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Q&A – Dinner for Schmucks’ Jay Roach Explains Why Steve Carell Is Comedy’s LeBron James

Jay Roach knows comedy. Since 1997, the director has helmed three Austin Powers films, two Meet the Parents comedies, and the underrated Mystery, Alaska, with Russell Crowe. He also helped produce Sacha Baron Cohen’s one-two punch of Borat and Brüno. His latest, Dinner for Schmucks, finds Paul Rudd inviting Steve Carell to a mean-spirited game played by prestigious bullies. Before dinner was served, Roach called AMC FilmCritic to discuss editing, his comedy dream-team, and the future of the Austin Powers franchise.

Q: What, exactly, is a schmuck?

A: When you look it up in a dictionary, it says that, in modern usage, it’s either a jerk or a fool. If you say “Don’t be a schmuck,” you usually mean one of those two things. To me, that was the essence of what this film is about. When you meet Steve Carell, you think he’s an idiot, but he turns out to be sort of wise. Then you meet Paul Rudd, and he turns out to be a jerk. But he has a choice, and he can be inspired by Carell’s character. So it had a lovely double meaning. But it’s also just a funny word, and I laugh when I hear people say it. Yiddish is such a great language. There are so many words that are better than any comparable English words for describing certain phrases, and most of them sound really funny. Schlemiel or putz. They’re just great Yiddish words.

Q: You have called this cast a dream team of comedy, with supporting players like Zach Galifianakis, Jemaine Clement, Ron Livingston, and David Walliams.

A: It definitely is. You hear directors say that all the time. But, really, when you consider the shows that I watch — from Flight of the Conchords to Little Britain — I just poached my favorite actors from all of my favorite TV shows and comedy movies.

Q: Does that make Steve Carell the LeBron James of your new comedy superpower?

A: [Laughs] That’s so funny that you say that because we were just talking about how — much like LeBron James — Carell is this valuable free agent because he’s leaving The Office. He is up for grabs, and I want to work with him again and again. I’m glad that he’ll have more free time. I’m not happy that he’s leaving The Office, but I am happy he’ll be available. I’ll happily be the Pat Riley of comedy. That would be a nice compliment.

Q: How heavily do you rely on the editing process to find your best jokes?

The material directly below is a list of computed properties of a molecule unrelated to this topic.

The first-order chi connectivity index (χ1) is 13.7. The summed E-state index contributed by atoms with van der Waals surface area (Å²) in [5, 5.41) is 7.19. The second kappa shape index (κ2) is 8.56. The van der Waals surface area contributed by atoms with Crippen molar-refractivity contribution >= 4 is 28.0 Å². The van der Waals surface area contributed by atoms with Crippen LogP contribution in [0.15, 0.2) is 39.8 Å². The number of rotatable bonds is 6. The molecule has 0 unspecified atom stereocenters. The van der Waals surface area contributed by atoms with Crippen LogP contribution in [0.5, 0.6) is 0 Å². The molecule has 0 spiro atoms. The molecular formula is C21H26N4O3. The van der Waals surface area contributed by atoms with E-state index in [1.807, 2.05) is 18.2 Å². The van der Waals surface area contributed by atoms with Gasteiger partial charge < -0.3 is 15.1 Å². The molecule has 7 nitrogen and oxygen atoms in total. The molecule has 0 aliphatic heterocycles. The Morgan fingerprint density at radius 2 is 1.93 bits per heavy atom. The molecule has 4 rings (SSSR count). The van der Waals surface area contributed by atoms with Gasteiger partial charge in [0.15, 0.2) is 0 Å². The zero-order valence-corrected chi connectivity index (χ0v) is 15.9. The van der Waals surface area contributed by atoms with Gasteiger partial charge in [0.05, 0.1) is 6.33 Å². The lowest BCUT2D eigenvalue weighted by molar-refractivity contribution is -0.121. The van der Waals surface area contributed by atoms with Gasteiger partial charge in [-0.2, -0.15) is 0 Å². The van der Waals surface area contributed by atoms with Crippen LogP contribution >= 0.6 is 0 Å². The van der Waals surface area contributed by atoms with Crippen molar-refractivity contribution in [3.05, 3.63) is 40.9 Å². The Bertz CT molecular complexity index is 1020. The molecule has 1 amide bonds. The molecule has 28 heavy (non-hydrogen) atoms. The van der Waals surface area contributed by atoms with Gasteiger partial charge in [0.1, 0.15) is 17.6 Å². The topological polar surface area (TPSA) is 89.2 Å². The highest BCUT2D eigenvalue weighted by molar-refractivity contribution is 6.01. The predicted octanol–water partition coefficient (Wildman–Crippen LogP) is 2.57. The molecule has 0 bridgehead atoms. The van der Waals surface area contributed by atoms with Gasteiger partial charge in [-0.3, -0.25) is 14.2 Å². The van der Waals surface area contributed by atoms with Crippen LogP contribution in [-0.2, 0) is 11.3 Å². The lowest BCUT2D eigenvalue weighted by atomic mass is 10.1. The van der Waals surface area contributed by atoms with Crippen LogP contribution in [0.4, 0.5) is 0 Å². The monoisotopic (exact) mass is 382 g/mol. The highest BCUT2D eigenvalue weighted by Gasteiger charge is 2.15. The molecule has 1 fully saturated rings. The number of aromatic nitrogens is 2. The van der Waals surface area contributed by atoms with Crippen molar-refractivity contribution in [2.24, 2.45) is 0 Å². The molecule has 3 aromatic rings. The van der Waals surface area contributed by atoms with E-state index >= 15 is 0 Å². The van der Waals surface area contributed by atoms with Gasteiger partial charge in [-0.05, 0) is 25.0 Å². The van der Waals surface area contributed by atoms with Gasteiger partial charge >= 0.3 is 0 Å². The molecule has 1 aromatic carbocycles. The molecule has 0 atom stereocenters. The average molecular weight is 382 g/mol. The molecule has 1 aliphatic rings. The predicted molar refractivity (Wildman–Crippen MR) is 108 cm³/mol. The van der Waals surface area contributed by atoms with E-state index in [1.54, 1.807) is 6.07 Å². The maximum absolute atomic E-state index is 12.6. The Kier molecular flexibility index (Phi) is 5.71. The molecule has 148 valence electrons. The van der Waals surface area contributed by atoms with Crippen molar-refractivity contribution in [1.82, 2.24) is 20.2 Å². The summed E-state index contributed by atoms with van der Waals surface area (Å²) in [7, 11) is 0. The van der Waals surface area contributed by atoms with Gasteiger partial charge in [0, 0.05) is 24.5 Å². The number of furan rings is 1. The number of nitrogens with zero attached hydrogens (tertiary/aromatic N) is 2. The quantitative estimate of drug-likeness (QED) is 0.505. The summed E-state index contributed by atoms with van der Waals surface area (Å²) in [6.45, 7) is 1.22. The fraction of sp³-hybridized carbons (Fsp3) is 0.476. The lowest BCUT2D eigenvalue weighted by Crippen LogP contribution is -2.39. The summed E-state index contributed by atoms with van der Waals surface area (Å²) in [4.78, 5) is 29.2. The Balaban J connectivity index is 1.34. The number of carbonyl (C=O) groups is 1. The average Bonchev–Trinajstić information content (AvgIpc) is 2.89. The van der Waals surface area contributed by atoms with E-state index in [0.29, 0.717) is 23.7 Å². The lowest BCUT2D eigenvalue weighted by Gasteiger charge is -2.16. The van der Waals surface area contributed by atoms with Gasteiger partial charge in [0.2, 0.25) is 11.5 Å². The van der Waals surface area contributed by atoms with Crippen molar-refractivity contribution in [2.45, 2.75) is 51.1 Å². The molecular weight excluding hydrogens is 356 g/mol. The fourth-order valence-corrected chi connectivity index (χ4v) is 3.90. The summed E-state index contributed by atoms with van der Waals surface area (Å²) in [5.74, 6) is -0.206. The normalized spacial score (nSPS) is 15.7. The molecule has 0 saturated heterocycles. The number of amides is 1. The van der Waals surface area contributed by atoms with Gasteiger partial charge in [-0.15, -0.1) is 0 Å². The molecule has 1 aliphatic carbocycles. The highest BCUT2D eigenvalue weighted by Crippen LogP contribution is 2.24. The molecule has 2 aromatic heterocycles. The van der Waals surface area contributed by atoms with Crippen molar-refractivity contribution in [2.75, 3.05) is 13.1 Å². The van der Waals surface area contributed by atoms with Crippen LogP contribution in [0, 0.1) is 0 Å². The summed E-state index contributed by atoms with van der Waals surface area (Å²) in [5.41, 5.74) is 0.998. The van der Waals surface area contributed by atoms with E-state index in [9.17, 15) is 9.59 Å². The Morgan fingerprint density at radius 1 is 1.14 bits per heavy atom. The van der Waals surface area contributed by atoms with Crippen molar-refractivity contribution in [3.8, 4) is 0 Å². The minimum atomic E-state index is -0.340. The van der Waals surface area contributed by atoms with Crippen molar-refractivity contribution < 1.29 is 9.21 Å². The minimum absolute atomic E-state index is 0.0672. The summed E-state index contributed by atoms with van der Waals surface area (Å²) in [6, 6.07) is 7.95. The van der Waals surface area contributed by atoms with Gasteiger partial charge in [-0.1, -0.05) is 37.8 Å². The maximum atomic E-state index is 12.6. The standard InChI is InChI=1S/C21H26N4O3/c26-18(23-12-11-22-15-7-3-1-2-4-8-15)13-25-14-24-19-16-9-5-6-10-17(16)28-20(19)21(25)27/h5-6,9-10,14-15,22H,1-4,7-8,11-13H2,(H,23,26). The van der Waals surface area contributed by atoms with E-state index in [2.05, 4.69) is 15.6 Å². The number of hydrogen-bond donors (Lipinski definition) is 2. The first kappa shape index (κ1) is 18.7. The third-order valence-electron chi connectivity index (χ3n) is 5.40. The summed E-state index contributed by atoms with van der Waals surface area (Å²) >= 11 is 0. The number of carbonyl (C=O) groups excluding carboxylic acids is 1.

A: Well, I shoot a ton of extra footage, because I like to improvise so much with my actors. We usually shoot two and a half to three hours of really good stuff, and then there are a few items that are not so good. We use an audience’s interaction to pick what’s working. I sort of constantly rewrite the movie. I always keep my writers around. During the process, [screenwriters] David Guion and Michael Handelman were with me for two years of development and a year of shooting. Then, during postproduction, they came into the editing room and wrote jokes for me. So, yeah, we keep it growing and evolving the whole time. It’s different for a drama. I did Recount a couple of years ago for HBO, and we used a very tight script. We hardly changed anything. In a comedy, though, it’s just a conversation with the audience. That’s how I approach it.

Q: Coming off a political drama like Recount, were you eager to get back to making an audience laugh again?

A: You know, I’m going to keep doing both. I love doing both. I like making films that are about ideas and how to organize civilization to work a little better. I love politics. But I’ve gotten hooked on making people laugh, and I hope I can always keep going back and forth.

Q: Why didn’t you continue with the Meet the Parents franchise for the upcoming sequel, Little Fockers?

A: I didn’t really have a choice. The schedule didn’t allow it. When Ben [Stiller] and Bob [De Niro] popped free and the planets sort of aligned, I was booked on Schmucks. We shot them exactly at the same time. They finished a week before us and ended a week after us. It just wasn’t in the cards. But Paul Weitz is a great director, so I’m happy to be a supportive producer. He has a great take on it. I worked with the writers on a script for a long time before we brought Paul in. So I still feel a pride of ownership on it. Fortunately, I didn’t have to be the one losing sleep over it during the shoot, though. [Laughs]

Q: Do you think you’ll reteam with Mike Myers for a fourth Austin Powers comedy?

A: I don’t know. That’s always up to Mike. And there are rumors about every six months that he is about to jump in. But I honestly don’t know the answer to that. I think it’s when the spirit moves him, and he always knows when that is. I’ll happily join him whenever, but there’s nothing specific scheduled at the moment.

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